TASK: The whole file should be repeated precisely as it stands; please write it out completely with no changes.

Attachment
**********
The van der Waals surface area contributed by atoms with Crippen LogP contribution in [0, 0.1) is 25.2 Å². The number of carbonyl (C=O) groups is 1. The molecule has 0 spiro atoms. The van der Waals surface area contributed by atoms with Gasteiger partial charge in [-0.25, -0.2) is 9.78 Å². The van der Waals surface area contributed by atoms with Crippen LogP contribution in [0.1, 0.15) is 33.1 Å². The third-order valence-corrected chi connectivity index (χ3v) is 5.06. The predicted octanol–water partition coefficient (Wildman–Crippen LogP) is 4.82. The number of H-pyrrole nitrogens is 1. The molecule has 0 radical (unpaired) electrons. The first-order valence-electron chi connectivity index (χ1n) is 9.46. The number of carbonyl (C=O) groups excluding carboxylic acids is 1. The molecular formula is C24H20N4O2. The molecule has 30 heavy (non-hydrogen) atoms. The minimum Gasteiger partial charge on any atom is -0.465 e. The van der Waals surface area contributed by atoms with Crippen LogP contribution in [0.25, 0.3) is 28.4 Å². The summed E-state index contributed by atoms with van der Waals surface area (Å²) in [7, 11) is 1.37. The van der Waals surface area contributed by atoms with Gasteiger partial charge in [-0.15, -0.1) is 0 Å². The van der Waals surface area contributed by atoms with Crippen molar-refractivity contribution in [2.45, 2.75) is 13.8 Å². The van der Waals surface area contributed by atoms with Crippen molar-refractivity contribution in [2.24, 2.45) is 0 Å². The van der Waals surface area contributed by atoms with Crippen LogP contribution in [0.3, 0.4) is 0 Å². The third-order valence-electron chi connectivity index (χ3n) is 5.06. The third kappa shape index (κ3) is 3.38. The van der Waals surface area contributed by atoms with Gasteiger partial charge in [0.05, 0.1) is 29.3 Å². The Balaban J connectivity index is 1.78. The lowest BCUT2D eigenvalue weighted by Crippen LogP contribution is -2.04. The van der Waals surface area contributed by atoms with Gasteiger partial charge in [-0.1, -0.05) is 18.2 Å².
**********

The van der Waals surface area contributed by atoms with Crippen LogP contribution in [0, 0.1) is 25.2 Å². The number of carbonyl (C=O) groups is 1. The molecule has 0 spiro atoms. The van der Waals surface area contributed by atoms with Gasteiger partial charge in [-0.25, -0.2) is 9.78 Å². The van der Waals surface area contributed by atoms with Crippen LogP contribution in [0.1, 0.15) is 33.1 Å². The third-order valence-corrected chi connectivity index (χ3v) is 5.06. The predicted octanol–water partition coefficient (Wildman–Crippen LogP) is 4.82. The number of H-pyrrole nitrogens is 1. The molecule has 0 radical (unpaired) electrons. The first-order valence-electron chi connectivity index (χ1n) is 9.46. The number of carbonyl (C=O) groups excluding carboxylic acids is 1. The molecular formula is C24H20N4O2. The molecule has 30 heavy (non-hydrogen) atoms. The minimum Gasteiger partial charge on any atom is -0.465 e. The van der Waals surface area contributed by atoms with Crippen LogP contribution in [0.25, 0.3) is 28.4 Å². The summed E-state index contributed by atoms with van der Waals surface area (Å²) in [7, 11) is 1.37. The van der Waals surface area contributed by atoms with Gasteiger partial charge in [-0.15, -0.1) is 0 Å². The van der Waals surface area contributed by atoms with Crippen molar-refractivity contribution in [2.45, 2.75) is 13.8 Å². The van der Waals surface area contributed by atoms with Crippen molar-refractivity contribution in [2.24, 2.45) is 0 Å². The van der Waals surface area contributed by atoms with Crippen LogP contribution in [0.3, 0.4) is 0 Å². The third-order valence-electron chi connectivity index (χ3n) is 5.06. The third kappa shape index (κ3) is 3.38. The van der Waals surface area contributed by atoms with Gasteiger partial charge in [0.05, 0.1) is 29.3 Å². The Balaban J connectivity index is 1.78. The lowest BCUT2D eigenvalue weighted by Crippen LogP contribution is -2.04. The van der Waals surface area contributed by atoms with Gasteiger partial charge in [-0.1, -0.05) is 18.2 Å².